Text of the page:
Priming Before Painting
Priming is an often overlooked but very necessary step in the painting process. This homeowner had a brush with a major repair bill as the surface of the wood siding had begun to deteriorate.
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The homeowner in Durham, North Carolina, had a brush with a major repair bill as the surface of the wood siding had begun to deteriorate. She'll have to strip the paint on the side of the house, right down to the bare wood, and repaint. But before she can do that, she'll have to prime the surface, something that wasn't done the last time the house was painted.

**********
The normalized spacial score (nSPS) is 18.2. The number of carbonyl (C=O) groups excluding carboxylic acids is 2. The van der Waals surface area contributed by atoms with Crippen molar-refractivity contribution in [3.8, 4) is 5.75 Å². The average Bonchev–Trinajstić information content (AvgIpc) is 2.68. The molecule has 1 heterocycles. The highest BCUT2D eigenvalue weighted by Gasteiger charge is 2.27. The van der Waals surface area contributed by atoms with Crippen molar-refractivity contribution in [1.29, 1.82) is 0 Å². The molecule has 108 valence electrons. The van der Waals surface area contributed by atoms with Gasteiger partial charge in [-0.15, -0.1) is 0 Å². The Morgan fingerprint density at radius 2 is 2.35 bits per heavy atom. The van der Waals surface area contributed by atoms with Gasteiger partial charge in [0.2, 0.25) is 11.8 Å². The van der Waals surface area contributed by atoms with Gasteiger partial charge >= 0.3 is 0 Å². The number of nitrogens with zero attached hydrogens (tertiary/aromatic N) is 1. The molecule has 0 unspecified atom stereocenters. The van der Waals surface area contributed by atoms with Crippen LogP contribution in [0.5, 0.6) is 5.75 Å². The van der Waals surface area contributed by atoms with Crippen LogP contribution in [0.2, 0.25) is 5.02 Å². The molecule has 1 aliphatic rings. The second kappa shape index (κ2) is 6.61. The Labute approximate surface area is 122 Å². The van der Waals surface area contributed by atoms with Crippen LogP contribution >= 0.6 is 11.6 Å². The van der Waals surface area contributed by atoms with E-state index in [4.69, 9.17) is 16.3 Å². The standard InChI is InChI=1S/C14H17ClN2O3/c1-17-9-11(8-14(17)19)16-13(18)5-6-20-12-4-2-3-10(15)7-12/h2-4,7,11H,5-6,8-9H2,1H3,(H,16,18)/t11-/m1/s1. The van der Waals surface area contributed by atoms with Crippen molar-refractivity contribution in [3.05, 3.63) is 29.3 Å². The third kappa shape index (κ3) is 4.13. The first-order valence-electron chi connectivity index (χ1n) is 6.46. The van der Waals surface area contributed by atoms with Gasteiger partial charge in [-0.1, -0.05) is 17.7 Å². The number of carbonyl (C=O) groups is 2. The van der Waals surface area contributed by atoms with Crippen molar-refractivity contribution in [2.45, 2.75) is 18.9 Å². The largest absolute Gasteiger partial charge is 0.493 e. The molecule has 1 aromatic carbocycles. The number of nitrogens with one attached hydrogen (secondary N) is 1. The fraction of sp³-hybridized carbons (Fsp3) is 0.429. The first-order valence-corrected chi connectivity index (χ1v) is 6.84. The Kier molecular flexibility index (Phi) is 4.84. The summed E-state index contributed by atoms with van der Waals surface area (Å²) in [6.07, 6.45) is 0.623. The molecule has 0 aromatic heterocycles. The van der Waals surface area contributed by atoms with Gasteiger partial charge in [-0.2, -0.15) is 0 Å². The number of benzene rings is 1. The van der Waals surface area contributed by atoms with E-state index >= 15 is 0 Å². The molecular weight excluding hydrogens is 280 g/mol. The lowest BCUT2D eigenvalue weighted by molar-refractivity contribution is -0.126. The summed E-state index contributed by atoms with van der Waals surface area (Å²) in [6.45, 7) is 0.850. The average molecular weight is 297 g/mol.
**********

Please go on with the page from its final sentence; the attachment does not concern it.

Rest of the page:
Priming is an often overlooked but very necessary step in the painting process. Just remember this: after removing the paint, and grime, it's time to prime. Priming wood before it's painted is important for a number of reasons. It helps protect the original surface from rotting by sealing the wood. It also smoothes the surface and helps the paint bond more easily. Here are some other prime tips on priming:
- Strip and clean the surface to be painted thoroughly before priming.
- Always use a high quality primer. Lesser grades could "compromise" the final finish.
- And check the manufacturers' recommendations to determine which primer is best suited for which surface.
Painting can be tedious and time consuming and, while priming adds another step if you paint after you prime, the results are likely to be just fine.